Few places in the world are as wild, remote and resource-rich as its third largest island, Borneo. Surrounded by the Java, Celebes, Sulu and South China seas, this eden-like environment combines some of the world's oldest rainforests and cloud-shrouded granite peaks with a biodiversity matched by very few places on earth.
Orangutans, proboscis monkeys and Sumatran rhinos are just some of the hundreds of different animal species that live on an island that also teems with countless birds, bats and insects.
Borneo is also a botanist's dream, with an incredible 15,000 species of flowering plants and 3,000 types of tree - so it's little wonder that it was here that the celebrated British naturalist Alfred Russel Wallace undertook much of his research into evolutionary theory in the 19th century.
Logging and palm oil plantations have threatened large areas of the forest since then, but much remains untouched and other parts are now being given over to re-growth projects.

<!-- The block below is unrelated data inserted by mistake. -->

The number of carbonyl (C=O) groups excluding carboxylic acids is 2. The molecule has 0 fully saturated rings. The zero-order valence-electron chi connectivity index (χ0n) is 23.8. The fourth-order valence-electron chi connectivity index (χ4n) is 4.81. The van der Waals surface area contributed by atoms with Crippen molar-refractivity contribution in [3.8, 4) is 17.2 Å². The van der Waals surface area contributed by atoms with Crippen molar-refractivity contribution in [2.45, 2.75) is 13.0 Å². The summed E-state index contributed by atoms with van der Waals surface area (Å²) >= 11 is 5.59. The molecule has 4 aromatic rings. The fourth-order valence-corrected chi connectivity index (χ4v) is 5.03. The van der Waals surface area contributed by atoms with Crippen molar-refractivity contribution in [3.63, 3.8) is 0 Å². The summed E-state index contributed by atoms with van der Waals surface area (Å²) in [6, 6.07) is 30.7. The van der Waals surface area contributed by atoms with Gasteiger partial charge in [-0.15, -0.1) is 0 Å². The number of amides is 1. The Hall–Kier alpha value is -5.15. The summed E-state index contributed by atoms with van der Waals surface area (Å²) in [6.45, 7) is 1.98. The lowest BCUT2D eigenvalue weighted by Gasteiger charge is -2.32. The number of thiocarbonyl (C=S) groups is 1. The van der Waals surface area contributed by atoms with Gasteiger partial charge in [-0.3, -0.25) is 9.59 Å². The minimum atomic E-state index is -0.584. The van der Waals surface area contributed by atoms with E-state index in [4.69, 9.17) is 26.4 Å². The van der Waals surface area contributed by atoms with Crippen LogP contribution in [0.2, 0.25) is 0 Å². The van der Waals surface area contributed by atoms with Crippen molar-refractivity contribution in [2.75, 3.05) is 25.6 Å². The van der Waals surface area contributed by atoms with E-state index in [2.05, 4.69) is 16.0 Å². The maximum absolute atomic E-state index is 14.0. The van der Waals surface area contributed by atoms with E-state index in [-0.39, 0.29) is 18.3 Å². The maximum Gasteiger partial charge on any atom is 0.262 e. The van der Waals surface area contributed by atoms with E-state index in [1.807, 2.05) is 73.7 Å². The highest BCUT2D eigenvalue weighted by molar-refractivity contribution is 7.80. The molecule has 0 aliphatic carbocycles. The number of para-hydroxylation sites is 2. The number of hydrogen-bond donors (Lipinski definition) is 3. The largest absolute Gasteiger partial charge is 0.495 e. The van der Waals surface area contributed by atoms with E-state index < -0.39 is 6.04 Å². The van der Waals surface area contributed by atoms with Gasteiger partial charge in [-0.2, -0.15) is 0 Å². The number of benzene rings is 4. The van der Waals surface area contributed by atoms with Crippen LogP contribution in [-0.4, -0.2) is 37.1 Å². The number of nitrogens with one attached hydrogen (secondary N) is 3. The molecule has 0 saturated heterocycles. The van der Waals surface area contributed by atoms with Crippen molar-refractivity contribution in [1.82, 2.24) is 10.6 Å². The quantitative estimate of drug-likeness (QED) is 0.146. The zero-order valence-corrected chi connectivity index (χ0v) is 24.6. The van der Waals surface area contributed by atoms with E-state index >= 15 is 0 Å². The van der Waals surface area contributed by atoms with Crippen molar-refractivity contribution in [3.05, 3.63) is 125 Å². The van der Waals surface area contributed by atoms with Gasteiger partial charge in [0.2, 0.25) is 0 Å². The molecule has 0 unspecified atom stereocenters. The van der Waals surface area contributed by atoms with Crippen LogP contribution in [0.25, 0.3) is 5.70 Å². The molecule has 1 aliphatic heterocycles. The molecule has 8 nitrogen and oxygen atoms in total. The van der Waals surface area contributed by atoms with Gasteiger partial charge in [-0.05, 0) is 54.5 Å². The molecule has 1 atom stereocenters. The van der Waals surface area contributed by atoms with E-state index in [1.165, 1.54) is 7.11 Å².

Borneo is divided between three countries, with two-thirds lying within the Indonesian state of Kalimantan and the tiny sultanate of Brunei nestling between the two Malaysian provinces of Sabah and Sarawak. The latter are easily reached on a two- to three-hour flight from the Malaysian Peninsula and, as such, are the most visited parts of Borneo.
Sarawak has associations with head hunters and tribal longhouses, and was ruled over for 100 years by a dynasty known as the White Rajahs. Sabah, meanwhile, is known for its world-class dive sites and the imposing Mount Kinabalu. Fabulous wildlife encounters can be enjoyed in both and these remain the focal point of a trip to Malaysian Borneo.